Now that I’ve covered the change to the disabling of the creation of new Processes, let’s move on and begin to look at what I feel are the top highlights coming out of this most recent release webinar for Salesforce Flow. As noted, I’ll be breaking down the key highlights into 3 sections with each highlight that I want to cover being included within the section that best suits that particular highlight. Once again, these highlights will only link to what was covered in the release webinar, so if you wanted to hear about the update to Run a Screen Flow from Slack for example, we won’t be covering that in this post as it wasn’t covered in this webinar. If there are any highlights that stand out to you in this release, I’d love to hear about them in the comments below. Let’s dive in.

Highlights from the Spring ’23 Flow Preview Webinar

To make this highlights post a little more digestible, I’ll break the highlights down into the following three sections:

  • General Flow Highlights
  • Screen Flow Highlights
  • Other Flow Highlights

For this particular release webinar, these three sections are the best fit when it comes to categorising the highlights of this release.

N.B. Sections may change in future release highlight posts … as may the general format as this is the first highlights post on this blog.

General Flow Highlights

We’ll kick off our highlights by talking about the specific highlights that I will be categorising as a General Flow Highlight. This section will mainly focus on highlights that are not specific to certain types of Flows, therefore being more general in nature.

Goodbye to the 2,000 Elements Executed Limit

OK, so let’s begin with the update that is probably one of the most appreciated and anticipated updates to Flow in recent times.

This release finally sees the long-time Flow limit of only being to execute 2,000 elements per Flow Interview go. Historically how this has worked is that each time an element is executed in a Flow it counts towards the count of total elements executed in that given Flow. For example, if a Loop with two elements is iterated 100 times, that would could count as 200 elements being executed and would be added to your total element execution count. The Spring ’23 release sees this limit being done away with. This is great news for all Admins!

What this means for the Salesforce Admin is that they will be able to execute an unlimited about of elements within a single Flow interview. Now, before you get too excited about this, please do bear in mind that other Flow limits are still in place. So while the 2,000 element execution limit is being done away with in this release, the loop iteration limit (for example) still remains in place. Please do keep this in mind as you build out your Flows with this in mind. This change while good, may not solve all your problems.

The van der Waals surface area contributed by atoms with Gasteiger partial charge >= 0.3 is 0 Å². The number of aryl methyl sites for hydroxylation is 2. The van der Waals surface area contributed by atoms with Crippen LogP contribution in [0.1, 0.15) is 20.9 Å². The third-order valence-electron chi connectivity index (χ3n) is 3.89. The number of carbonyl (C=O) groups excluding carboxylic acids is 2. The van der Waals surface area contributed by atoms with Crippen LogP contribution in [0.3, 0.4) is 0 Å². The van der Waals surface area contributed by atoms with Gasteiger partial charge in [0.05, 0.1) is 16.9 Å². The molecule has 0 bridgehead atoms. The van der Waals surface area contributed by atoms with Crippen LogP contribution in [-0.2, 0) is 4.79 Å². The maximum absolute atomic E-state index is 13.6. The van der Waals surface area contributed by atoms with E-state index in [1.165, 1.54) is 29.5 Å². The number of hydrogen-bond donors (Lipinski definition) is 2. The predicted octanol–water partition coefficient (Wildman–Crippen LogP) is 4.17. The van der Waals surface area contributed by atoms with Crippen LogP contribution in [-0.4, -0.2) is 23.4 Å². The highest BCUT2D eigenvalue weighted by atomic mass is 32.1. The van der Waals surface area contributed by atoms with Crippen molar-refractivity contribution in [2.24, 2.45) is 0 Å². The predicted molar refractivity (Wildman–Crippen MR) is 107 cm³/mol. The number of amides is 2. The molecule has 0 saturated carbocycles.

N.B. This limit removal only applies to Flows running on API version 57 or higher (currently 57 is the newest API version).

Description Bubbles Are Now a Thing in Flow Builder

This release also sees a great update to Flow Builder in the form of the inclusion of Description Bubbles on the Flow Canvas. Honestly for me, this is probably my favourite update to Flow in the Spring ’23 Release. Sometimes it’s the little things right?

This simple update is great for us who want to see significant updates come to help us document our Flows. How Description Bubbles work in Flow, is that when you populate a description field of an element in Flow, it will then be able to see on your Flow canvas by hovering over the bubble that appears next to the element with the now populated description. Please do note, that this functionality only applies to Flows built in Auto-Layout mode, it will not work for Free-Form Flows.

One thing to note as well with this is that in my investigation of the Spring ’23 release, this update does work with Orchestrator, with Description Bubbles being visualised on the Flow Canvas for Stage Elements. Right now Description Bubbles are not shown for Step Elements, but it was noted in the Q&A portion of the webinar that this is expected to come in a future seasonal release.

Migrate Your Processes to Flow with the Migrate to Flow Tool

The final highlight for our General Flow Highlights section is the key update to the Migrate to Flow tool which sees Admins being able to migrate Processes from Process Builder into Flow using the tool. I’ve covered this tool in a previous blog as well as my opinions on the Migrate to Flow tool overall. This updated functionality will be generally available in the Spring ’23 release.

As of Spring ’23, you will be able to migrate your Processes to Flow Builder.

A list of what is and isn’t supported for PB migration in the Migrate to Flow Tool.

Suggestions for migration strategies offered by other Salesforce Customers.

I won’t share my opinions on the tool here in this post (for that you can check my blog on the topic … I’ve gotta to get the reads somehow). That being said, I would encourage Salesforce Admins to check out the tool for themselves and investigate whether the currently available functionality within it meets their automation migration needs. It is all well and good to hear the opinions of Flow experts on these things, but at the end of the day, that’s all they are … opinions, we’re all entitled to them, but it doesn’t make gospel, so do your own research.